Silver Star: Nov. 10, 2003, Afghanistan
Status: Retired

When Lt. Mark Donald’s convoy came under attack Oct. 23, 2003, he got out of his truck and began returning fire while also pulling a wounded Afghan soldier to safety behind the engine block. Donald, a SEAL, braved a spray of enemy gunfire to get to a wounded Marine trapped behind the steering wheel, pulled him out of the truck and began treating his wounds. Bullets ripped through Donald’s clothing as he alternated between providing medical care and returning fire. After arranging several medical evacuations, he took command of a disorganized Afghan army squad and ordered it to break the ambush. Donald, knowing that several troops were wounded in a nearby position, sprinted 200 meters amid withering heavy machine-gun fire to treat an Afghan soldier and a U.S. Marine. He continued to provide emergency medical treatment to those and several other troops until medical evacuations were completed.

Navy Lt. Mark L. Donald

Navy Lt. Mark L. Donald

Army Sgt. 1st Class Erich Phillips

Distinguished Service Cross: Aug. 22, 2007, Afghanistan
Silver Star: July 13, 2008, Afghanistan
Status: Active duty

Phillips was a 23-year-old mortar platoon sergeant at a small mountainside outpost in Afghanistan’s Nuristan province on Aug. 22, 2007, when an insurgent rocket attack began from all sides just before dawn. The platoon’s Afghan army counterparts fled almost immediately, leaving just a team of two dozen U.S. soldiers. Phillips led the unit’s defense against an insurgent force estimated to be three times their size. The attackers breached parts of the compound, and Phillips risked isolating himself from the rest of the platoon element to help his team hold its perimeter posts as they fought back and waited for air support. At one point, the platoon’s medic suffered a chest wound, and Phillips dragged him to safety. The three-hour battle left half of the platoon wounded before A-10 Warthogs arrived overhead and began strafing runs that ultimately pushed the enemy back.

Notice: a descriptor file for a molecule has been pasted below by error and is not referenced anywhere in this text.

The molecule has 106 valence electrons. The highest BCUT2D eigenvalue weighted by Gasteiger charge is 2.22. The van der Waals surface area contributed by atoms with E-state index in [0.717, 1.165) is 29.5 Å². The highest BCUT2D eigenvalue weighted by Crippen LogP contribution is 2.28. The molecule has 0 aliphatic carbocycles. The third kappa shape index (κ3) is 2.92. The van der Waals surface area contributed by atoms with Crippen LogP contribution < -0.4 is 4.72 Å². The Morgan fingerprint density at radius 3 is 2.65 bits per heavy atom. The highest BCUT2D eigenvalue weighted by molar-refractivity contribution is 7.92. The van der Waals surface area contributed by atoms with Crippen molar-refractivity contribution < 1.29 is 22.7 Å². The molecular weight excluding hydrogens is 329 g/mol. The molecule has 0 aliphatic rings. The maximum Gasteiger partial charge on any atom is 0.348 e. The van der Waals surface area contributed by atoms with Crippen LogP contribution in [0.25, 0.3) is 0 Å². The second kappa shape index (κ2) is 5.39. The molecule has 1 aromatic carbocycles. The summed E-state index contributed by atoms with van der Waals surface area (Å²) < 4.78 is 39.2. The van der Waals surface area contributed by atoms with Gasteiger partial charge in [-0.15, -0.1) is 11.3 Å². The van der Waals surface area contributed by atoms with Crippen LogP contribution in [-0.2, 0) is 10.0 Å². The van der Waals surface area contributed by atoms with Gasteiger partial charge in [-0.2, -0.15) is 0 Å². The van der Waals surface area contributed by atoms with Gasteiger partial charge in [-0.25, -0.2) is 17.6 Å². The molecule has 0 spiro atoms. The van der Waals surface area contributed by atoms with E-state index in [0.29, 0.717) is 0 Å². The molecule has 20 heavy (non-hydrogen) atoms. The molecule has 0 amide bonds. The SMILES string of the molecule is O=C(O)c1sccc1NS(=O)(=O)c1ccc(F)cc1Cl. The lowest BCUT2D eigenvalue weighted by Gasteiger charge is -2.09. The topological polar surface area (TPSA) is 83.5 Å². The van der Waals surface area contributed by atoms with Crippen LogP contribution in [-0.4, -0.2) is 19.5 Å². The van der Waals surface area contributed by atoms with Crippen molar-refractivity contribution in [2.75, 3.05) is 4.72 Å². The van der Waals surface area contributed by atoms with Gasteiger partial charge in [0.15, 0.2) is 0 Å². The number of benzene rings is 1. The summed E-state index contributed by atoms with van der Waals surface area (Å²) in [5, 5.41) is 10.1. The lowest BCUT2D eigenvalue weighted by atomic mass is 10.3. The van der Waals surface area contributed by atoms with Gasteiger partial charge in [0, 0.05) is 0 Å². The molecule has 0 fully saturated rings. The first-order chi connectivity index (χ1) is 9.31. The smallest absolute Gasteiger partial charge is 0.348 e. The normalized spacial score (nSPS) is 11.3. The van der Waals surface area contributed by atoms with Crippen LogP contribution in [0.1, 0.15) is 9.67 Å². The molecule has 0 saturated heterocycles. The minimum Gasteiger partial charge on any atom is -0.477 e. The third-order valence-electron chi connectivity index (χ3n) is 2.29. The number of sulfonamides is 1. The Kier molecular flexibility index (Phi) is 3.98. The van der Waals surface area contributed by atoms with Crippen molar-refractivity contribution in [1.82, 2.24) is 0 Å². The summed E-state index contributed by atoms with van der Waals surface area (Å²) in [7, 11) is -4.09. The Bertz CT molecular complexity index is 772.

Army Sgt. 1st Class Erich Phillips

Army Sgt. 1st Class Erich Phillips

Army Master Sgt. Paul D. Fiesel

Silver Star: Nov. 2, 2007, Afghanistan
Silver Star: Sept. 27, 2011, Afghanistan
Status: Retired

Fiesel earned his second Silver Star in September 2011 while on a patrol with his spec ops detachment. A four-man overwatch team from his unit came under fire and was pinned down by several dozen enemy fighters armed with heavy machine guns and rocket-propelled grenades. Fiesel quickly organized his own four-man team and led them on a three-kilometer assault that distracted the enemy fighters and allowed the pinned-down U.S. soldiers to maneuver into a better position. Fiesel’s counterattack included traversing a 500-meter stretch of flat and open terrain that left him and his teammates exposed. “Without his courageous, self-sacrificing dedication to duty and his intense loyalty to his men, the members of the pinned down element would have undoubtedly been killed,” his citation states.

silver star

Army Cpl. Angelo J. Vaccaro

Silver Star: July 5, 2006, Afghanistan
Silver Star: September 8, 2006, Afghanistan
Status: Killed in action